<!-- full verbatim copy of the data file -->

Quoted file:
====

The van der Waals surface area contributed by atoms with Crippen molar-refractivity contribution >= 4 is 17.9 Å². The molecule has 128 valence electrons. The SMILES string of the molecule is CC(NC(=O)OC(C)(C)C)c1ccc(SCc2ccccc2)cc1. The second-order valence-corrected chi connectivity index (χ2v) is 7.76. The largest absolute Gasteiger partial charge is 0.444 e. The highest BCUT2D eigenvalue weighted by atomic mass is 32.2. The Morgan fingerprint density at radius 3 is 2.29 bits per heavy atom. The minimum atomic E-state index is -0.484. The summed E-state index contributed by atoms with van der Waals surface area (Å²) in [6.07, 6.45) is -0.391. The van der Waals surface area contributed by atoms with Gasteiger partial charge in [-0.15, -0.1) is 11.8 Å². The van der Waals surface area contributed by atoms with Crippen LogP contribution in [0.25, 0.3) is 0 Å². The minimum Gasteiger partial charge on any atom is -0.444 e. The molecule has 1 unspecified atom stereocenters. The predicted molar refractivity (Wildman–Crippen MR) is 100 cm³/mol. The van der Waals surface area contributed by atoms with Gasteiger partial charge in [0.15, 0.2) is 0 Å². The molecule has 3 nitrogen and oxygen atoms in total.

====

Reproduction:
The van der Waals surface area contributed by atoms with Crippen molar-refractivity contribution >= 4 is 17.9 Å². The molecule has 128 valence electrons. The SMILES string of the molecule is CC(NC(=O)OC(C)(C)C)c1ccc(SCc2ccccc2)cc1. The second-order valence-corrected chi connectivity index (χ2v) is 7.76. The largest absolute Gasteiger partial charge is 0.444 e. The highest BCUT2D eigenvalue weighted by atomic mass is 32.2. The Morgan fingerprint density at radius 3 is 2.29 bits per heavy atom. The minimum atomic E-state index is -0.484. The summed E-state index contributed by atoms with van der Waals surface area (Å²) in [6.07, 6.45) is -0.391. The van der Waals surface area contributed by atoms with Gasteiger partial charge in [-0.15, -0.1) is 11.8 Å². The van der Waals surface area contributed by atoms with Crippen LogP contribution in [0.25, 0.3) is 0 Å². The minimum Gasteiger partial charge on any atom is -0.444 e. The molecule has 1 unspecified atom stereocenters. The predicted molar refractivity (Wildman–Crippen MR) is 100 cm³/mol. The van der Waals surface area contributed by atoms with Gasteiger partial charge in [0.15, 0.2) is 0 Å². The molecule has 3 nitrogen and oxygen atoms in total.